No US president in the modern era has decided that imports are just bad.
Australians usually take little notice of the US midterm elections, especially since they coincide with the Melbourne Cup celebrations.
But this time, while racegoers and enthusiasts recover from the race that stops Australia, nothing will stop President Donald Trump if his party retains control of both houses of Congress. America’s most protectionist President of the post-war era will confidently pursue economic and trade policies that can only inflict further long-term damage on the global economy, including ours.
President Trump has not been constrained by the current Congress from racking up massive government debt, pushing hard on the fiscal accelerator while the Federal Reserve hits the monetary brakes with a succession of interest rate rises, with more foreshadowed. House Republicans have proved to be just as disinterested in reining in America’s yawning budget deficits as Democrats.
And, as the President has demonstrated, he does not need the approval of Congress to trigger a trade war with China. Never before in the modern era has the world witnessed an American President who genuinely believes the less a country imports the better off it will be.
But if the midterms go his way in manufacturing states such as Pennsylvania, Ohio, Michigan and Wisconsin, Republicans will be emboldened to turn protectionist. Democrats instinctively are more protectionist than Republicans, so no matter who wins, the Congress is likely to become more protectionist following the midterm elections.
What an irony that, at the same time as the American midterm elections are likely to cement a congressional view that imports are bad, China will be hosting a massive international import expo designed to encourage imports into the country.
President Trump and China’s President, Xi Jinping, are scheduled to meet on the sidelines of the G20 meeting at the end of this month. Trump has warned that if the meeting does not go well he will extend tariffs to all goods imported from China.
If Trump carries out his threat, China and the US will be waging an all-out trade war. If other countries were to be dragged into that trade war in response to owners of low-price US and Chinese imports seeking third-country markets, a deep global recession would follow.
America’s threat to the rules-based global trading system is worrying enough, but a Trump Republican victory in the midterm elections could encourage a wider, colder war with China. In early October, US Vice-President Mike Pence delivered a scathing attack on China, accusing it of “pursuing a comprehensive and coordinated campaign to undermine support for the President, our agenda, and our nation’s most cherished ideals”.
China should not be spared objectively based public criticism, but a US administration waging a cold war with China would have much more devastating global economic consequences than resuming one with Russia, whose economy does not rank in the world’s top 10.
In the circumstances of escalating trade tensions between the Trump administration and China, what can Australia do?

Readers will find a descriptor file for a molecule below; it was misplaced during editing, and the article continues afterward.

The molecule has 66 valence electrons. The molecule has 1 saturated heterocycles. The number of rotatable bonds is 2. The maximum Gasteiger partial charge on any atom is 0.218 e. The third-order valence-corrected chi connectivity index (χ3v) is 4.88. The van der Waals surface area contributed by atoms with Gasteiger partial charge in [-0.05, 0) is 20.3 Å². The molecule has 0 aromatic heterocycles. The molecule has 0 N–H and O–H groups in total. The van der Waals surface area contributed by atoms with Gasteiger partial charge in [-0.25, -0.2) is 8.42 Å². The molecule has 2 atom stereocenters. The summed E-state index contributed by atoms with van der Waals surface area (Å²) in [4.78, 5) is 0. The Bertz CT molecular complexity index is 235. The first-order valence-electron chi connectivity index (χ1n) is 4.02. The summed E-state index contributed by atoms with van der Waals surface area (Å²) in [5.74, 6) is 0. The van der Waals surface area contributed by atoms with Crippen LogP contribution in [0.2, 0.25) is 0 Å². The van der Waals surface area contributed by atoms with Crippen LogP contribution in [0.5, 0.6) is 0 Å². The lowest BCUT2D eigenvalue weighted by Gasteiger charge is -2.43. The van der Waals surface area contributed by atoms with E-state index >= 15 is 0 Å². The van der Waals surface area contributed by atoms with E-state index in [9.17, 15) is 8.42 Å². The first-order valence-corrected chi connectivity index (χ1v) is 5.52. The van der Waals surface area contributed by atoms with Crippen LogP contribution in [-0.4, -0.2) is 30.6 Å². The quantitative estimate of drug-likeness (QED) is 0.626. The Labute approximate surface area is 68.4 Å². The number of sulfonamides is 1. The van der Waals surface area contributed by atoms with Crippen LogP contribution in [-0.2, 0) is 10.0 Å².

While we will not be able to influence administration policy, we should not slavishly follow it.
In the context of the Wentworth byelection, Prime Minister Morrison announced that the Australian government was open to relocating Australia’s embassy in Israel from Tel Aviv to Jerusalem and to withdrawing its support for the Obama administration’s Iran nuclear deal.
Both announcements brought a swift, predictably adverse reaction from the world’s most populous Muslim nation, Indonesia, imperilling the Indonesia-Australia Comprehensive Economic Partnership. Despite Morrison’s claims to the contrary, his envoy, Malcolm Turnbull, did not exceed his brief when discussing these matters with President Joko Widodo, instead trying to protect Australia’s national interest as he was asked to do so.
Instead of abandoning this folly, Morrison has doubled down, readying to announce a process for the further consideration of both policies. The legal scrubbing of the economic partnership agreement is scheduled for completion before Christmas. There must be some risk now that the scrubbing process will go more slowly than expected. Morrison should cut his losses and abandon both flirtations immediately.
At a time when the global rules-based trading system is under its greatest threat since its inception in 1948, Australia should be leading a group of supporters of the World Trade Organisation by proposing ways to preserve and revive it.
New trade minister Simon Birmingham reportedly is doing this, but might lack the necessary standing from only recently arriving on the scene. Nevertheless, he can expect bipartisan support in Australia for his endeavours.
In public policy development the first rule is to do no harm. The Morrison government has breached that rule with its politically motivated flirtation with Donald Trump’s foreign policies. While the midterm US elections are likely to cement in place a protectionist Congress, regardless of whether the Republicans or Democrats do well, at least the Australian government is likely to remain steadfast in resisting the tide of American protectionism.
Craig Emerson is managing director of Craig Emerson Economics and adjunct professor at Victoria University’s College of Business. He was Australia’s trade minister, 2010-2013.
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